News that the eurozone has exited its longest recession on record prompted investors to pour money into European equity funds last week, global sales data suggests.
Figures from fund flow analyst EPFR Global show that European equity funds benefited from more than $2bn (£1.3bn) in new money during the week ending 14 August. Within this, commitments from retail investors hit their second highest year-to-date total.
Last week, a preliminary estimate by European Union statistical office Eurostat suggested that the eurozone grew by 0.3 per cent in the second quarter of the year, driven by Germany and France. This brought to an end the 18-month-long recession that blighted the single currency bloc.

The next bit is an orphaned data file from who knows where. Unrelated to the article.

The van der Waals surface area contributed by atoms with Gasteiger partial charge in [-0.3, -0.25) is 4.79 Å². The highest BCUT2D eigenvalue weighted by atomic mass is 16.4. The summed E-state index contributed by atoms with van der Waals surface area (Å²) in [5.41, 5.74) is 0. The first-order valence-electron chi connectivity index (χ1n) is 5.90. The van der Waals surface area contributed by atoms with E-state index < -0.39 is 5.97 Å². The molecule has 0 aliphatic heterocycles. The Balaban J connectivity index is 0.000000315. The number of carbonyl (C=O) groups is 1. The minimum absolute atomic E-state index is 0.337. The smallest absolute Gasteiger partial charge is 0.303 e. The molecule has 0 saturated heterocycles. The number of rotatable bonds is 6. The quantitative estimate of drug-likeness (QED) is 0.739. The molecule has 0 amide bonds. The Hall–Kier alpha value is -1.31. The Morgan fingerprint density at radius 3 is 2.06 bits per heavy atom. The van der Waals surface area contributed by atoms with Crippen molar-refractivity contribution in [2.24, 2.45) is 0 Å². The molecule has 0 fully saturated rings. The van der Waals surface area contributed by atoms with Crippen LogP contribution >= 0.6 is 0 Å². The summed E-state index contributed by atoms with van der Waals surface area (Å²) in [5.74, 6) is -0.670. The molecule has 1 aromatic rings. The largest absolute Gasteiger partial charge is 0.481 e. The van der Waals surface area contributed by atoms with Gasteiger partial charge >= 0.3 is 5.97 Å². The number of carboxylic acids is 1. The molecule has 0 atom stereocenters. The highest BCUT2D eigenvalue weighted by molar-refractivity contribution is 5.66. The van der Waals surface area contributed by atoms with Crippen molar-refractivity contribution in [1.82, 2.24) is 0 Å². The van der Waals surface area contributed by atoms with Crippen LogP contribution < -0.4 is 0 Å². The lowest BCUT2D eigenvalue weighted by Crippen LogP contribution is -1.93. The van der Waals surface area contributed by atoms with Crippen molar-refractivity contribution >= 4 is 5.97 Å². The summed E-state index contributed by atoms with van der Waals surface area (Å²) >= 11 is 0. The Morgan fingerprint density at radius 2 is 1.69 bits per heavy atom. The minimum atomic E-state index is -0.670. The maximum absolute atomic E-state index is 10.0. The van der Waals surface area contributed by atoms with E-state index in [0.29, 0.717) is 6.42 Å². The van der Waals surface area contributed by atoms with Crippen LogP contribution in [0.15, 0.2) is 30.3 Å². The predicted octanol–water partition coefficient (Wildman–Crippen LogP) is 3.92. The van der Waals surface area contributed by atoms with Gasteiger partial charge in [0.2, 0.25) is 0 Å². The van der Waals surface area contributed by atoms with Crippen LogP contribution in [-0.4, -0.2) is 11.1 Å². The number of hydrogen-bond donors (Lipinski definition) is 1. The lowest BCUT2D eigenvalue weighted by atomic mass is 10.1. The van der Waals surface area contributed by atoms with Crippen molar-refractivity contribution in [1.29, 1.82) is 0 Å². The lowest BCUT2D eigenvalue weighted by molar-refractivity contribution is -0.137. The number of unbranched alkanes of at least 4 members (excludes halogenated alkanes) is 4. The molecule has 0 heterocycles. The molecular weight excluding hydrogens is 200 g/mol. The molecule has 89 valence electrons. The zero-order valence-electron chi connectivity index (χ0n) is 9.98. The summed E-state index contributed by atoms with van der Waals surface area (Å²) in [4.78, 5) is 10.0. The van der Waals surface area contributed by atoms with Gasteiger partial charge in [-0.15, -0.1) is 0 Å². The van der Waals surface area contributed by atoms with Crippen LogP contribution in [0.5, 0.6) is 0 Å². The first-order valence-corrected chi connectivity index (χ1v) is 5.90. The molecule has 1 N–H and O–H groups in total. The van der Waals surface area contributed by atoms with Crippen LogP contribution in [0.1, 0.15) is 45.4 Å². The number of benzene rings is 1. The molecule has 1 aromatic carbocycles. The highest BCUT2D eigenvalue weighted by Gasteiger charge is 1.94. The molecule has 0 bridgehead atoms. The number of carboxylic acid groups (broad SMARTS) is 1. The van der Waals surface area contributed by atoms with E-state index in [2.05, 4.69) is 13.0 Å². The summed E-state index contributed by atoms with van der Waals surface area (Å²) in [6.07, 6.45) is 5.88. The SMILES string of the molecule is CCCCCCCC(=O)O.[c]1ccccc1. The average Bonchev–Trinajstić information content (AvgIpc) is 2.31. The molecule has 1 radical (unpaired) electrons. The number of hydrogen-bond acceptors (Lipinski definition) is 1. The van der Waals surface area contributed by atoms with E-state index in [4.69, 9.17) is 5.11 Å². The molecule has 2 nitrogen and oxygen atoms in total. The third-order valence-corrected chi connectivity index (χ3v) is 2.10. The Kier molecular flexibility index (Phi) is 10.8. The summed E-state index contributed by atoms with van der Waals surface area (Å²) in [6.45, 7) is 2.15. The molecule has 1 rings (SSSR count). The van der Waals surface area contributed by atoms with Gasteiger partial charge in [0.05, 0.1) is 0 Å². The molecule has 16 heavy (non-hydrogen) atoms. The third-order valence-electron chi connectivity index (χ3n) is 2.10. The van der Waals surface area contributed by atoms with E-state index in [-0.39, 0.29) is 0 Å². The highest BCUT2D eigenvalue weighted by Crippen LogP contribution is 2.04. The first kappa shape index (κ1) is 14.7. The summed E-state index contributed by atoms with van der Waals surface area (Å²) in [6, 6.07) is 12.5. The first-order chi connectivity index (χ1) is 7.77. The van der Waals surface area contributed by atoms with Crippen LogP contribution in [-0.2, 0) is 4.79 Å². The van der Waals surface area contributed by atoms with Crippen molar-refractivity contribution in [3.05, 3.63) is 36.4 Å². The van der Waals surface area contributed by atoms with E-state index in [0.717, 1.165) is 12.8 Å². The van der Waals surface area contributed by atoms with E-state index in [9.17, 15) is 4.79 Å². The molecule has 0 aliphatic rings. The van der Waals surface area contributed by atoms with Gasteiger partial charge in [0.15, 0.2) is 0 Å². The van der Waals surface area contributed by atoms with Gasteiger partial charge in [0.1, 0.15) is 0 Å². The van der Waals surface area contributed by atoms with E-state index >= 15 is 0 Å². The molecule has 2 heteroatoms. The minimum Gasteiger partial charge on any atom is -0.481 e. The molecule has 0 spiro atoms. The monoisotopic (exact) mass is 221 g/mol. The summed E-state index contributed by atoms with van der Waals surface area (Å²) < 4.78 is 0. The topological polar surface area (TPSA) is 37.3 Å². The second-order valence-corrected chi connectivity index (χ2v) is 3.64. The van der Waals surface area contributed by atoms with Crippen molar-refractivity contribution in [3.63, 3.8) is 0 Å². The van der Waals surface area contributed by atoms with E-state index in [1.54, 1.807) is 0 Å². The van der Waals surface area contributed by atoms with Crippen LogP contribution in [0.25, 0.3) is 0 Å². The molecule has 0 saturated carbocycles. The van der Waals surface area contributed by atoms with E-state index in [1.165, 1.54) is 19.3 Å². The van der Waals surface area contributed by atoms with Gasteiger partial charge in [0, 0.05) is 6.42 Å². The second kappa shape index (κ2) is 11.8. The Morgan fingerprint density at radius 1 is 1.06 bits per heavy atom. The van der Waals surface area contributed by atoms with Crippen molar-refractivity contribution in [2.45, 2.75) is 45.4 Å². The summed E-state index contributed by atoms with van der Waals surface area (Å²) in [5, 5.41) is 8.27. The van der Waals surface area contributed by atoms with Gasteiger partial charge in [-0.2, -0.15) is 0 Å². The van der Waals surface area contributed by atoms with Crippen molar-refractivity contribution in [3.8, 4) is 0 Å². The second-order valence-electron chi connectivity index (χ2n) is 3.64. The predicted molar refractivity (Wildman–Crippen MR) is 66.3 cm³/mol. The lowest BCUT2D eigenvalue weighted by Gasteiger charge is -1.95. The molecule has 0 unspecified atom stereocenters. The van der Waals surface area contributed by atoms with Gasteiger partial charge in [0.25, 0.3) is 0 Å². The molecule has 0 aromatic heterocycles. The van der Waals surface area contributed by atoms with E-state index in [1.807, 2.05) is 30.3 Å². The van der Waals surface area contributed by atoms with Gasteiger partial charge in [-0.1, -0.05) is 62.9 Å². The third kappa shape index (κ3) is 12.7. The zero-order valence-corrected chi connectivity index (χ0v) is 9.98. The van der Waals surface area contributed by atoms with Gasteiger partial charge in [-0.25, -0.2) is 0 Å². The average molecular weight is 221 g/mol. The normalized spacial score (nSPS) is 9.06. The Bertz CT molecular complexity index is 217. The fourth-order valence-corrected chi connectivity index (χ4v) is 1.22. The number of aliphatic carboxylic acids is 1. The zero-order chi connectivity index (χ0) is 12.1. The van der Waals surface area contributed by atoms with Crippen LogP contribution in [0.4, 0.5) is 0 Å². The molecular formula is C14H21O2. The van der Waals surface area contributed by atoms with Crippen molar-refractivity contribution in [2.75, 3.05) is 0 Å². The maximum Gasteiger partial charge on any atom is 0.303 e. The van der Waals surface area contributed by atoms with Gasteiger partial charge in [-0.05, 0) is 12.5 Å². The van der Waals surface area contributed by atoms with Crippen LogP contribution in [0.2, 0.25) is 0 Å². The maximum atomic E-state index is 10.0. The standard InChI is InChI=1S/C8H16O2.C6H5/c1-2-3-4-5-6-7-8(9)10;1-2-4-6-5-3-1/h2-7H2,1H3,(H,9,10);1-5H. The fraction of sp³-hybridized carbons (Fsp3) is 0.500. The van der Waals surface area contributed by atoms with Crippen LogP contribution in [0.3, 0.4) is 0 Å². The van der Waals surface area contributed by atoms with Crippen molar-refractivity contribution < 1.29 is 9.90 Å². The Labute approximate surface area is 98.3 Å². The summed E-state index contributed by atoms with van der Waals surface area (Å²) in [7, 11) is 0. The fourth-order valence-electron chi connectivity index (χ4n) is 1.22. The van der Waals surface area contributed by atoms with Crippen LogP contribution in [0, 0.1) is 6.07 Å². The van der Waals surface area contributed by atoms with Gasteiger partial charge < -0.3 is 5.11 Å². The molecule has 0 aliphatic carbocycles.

EPFR Global says: “The robust flows into Europe equity funds stood out during a week when many investors were on vacation, literally and figuratively, with most major fund groups recording lackluster flows either way.
“At the country level Italy equity funds posted their biggest weekly total in over a decade despite the fact Italy is one of four eurozone economies that did not return to growth in 2Q13. One that did, France, continues to be viewed with skepticism: redemptions from France equity funds hit a 10-week high.”
Overall, equity funds tracked by EPFR Global recorded net inflows of only $1.3bn for the week ending 14 August, while bond funds were hit by redemptions of $1.4bn.
Emerging market equity funds saw flows turn negative for the eighth week in 12, with China and Brazil being two of the markets to witnessed a further pullback from investors. Emerging market debt funds saw an extension of the outflow streak that started in late May.